[2014127] The Breakfast Club

[2014127] The Breakfast Club

Mickey D, Liz Cahalan, Glenn Wool, Jon Bennett @ Nexus Cabaret

11:00am, Sat 15 Mar 2014

It appeared that I had learnt nothing from last year’s Breakfast Club adventure – post-Zorn, Helen and I had hit Lola’s Pergola until… well, until it was politely insisted that we leave. And so, once again, I found myself trudging to Nexus nursing a honky wonky hangover; once again, Mickey D and Boo greeted me at the door with coffee and pastries. Disappointingly, the audience wasn’t as large as last year’s bumper crowd… and they seemed a little quieter, too. More sedate.

Which was somewhat appreciated by Messrs Honky and Wonky.

Mickey D emceed the show with his usual aplomb; it’s still odd to see him perform such child-friendly material, but he gets the kids onside relatively easily… except for the toddler who decided to headbutt him in the shins. But the first guest to the ‘Club was Dizzy Ms Lizzy (Liz Cahalan), who performed some Bollywood-inspired dance for the crowd before inviting many of the older children up onstage for an impromptu dance lesson. This could have gone terribly wrong, but Cahalan handled the kids well… all while subtly delivering an anti-bullying message in amongst the positivity.

Just as I was stunned by Lindsay Webb’s appearance in the ‘Club last year, I raised an eyebrow at Glenn Wool’s appearance onstage… but he really opened up to the youngsters in the audience (who also took a liking to his vocal eccentricities) and proved to be wonderfully engaging. A rambling story about his Mountie father entertained the quizzical children, and when he – inexplicably – started talking about Turkey joining the EU, one of the kids near the stage crossed his arms with an audible harrumph: “absolutely not!” the future geo-political genius bluntly stated.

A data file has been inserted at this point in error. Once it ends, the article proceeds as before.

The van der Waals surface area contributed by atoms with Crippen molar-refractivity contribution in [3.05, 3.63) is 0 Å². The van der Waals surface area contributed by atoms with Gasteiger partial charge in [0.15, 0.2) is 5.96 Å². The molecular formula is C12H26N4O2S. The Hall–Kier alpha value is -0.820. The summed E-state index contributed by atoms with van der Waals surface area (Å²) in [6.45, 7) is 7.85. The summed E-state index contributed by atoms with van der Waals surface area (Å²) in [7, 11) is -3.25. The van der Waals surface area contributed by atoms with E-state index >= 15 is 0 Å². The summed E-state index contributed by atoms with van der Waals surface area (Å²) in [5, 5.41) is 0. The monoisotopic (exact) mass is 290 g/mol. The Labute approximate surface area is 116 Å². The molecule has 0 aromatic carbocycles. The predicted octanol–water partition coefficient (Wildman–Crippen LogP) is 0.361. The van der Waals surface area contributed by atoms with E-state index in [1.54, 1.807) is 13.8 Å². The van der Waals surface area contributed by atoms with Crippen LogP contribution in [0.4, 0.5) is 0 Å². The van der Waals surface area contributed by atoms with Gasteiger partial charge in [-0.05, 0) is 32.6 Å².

Finally, Jon Bennett came out and… well, he proved what a brilliant storyteller he is. Starting with stories about his hairy Dad (of course), he dragged the progressively more unruly youngsters into line by telling stories of Megan the pig (delicious!), and a grossly funny story that involved him using a dead cow’s bloated stomach as a trampoline… while wearing sprigs on his footy boots. You can guess the rest.

As with last year’s show, The Breakfast Club allowed these performers to show another aspect of their act; whilst Bennett’s material can occasionally be kid-friendly (meth-addicted brother excepted, of course), I was surprised at the ease with which his storytelling style got the kids’ attention. Wool’s performance, too, was an eye opener, and Cahalan provided a physical feel-good exercise. So, as Mickey D wrapped things up with the same parents-versus-kids gags as last year, I figured that The Breakfast Club was still a decent show to catch… but I really, really should learn my lesson about the Big Night Before.

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